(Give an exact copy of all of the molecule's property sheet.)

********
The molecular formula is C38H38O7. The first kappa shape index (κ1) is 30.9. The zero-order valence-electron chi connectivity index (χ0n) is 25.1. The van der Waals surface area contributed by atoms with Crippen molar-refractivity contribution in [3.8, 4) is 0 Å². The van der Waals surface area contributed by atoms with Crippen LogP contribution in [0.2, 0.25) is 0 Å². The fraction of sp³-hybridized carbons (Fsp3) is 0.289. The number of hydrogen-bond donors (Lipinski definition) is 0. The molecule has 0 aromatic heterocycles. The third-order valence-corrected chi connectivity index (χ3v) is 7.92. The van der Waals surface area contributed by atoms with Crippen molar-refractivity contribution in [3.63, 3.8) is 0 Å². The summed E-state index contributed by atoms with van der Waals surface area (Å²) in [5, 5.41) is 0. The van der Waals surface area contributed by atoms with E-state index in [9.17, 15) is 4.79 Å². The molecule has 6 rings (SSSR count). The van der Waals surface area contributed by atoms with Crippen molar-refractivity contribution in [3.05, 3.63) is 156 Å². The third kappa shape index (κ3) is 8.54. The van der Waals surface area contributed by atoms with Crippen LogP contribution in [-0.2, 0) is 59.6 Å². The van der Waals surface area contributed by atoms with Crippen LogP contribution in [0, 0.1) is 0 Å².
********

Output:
The molecular formula is C38H38O7. The first kappa shape index (κ1) is 30.9. The zero-order valence-electron chi connectivity index (χ0n) is 25.1. The van der Waals surface area contributed by atoms with Crippen molar-refractivity contribution in [3.8, 4) is 0 Å². The van der Waals surface area contributed by atoms with Crippen LogP contribution in [0.2, 0.25) is 0 Å². The fraction of sp³-hybridized carbons (Fsp3) is 0.289. The number of hydrogen-bond donors (Lipinski definition) is 0. The molecule has 0 aromatic heterocycles. The third-order valence-corrected chi connectivity index (χ3v) is 7.92. The van der Waals surface area contributed by atoms with Crippen molar-refractivity contribution in [3.63, 3.8) is 0 Å². The summed E-state index contributed by atoms with van der Waals surface area (Å²) in [5, 5.41) is 0. The van der Waals surface area contributed by atoms with E-state index in [9.17, 15) is 4.79 Å². The molecule has 6 rings (SSSR count). The van der Waals surface area contributed by atoms with Crippen molar-refractivity contribution in [3.05, 3.63) is 156 Å². The third kappa shape index (κ3) is 8.54. The van der Waals surface area contributed by atoms with Crippen LogP contribution in [-0.2, 0) is 59.6 Å². The van der Waals surface area contributed by atoms with Crippen LogP contribution in [0, 0.1) is 0 Å².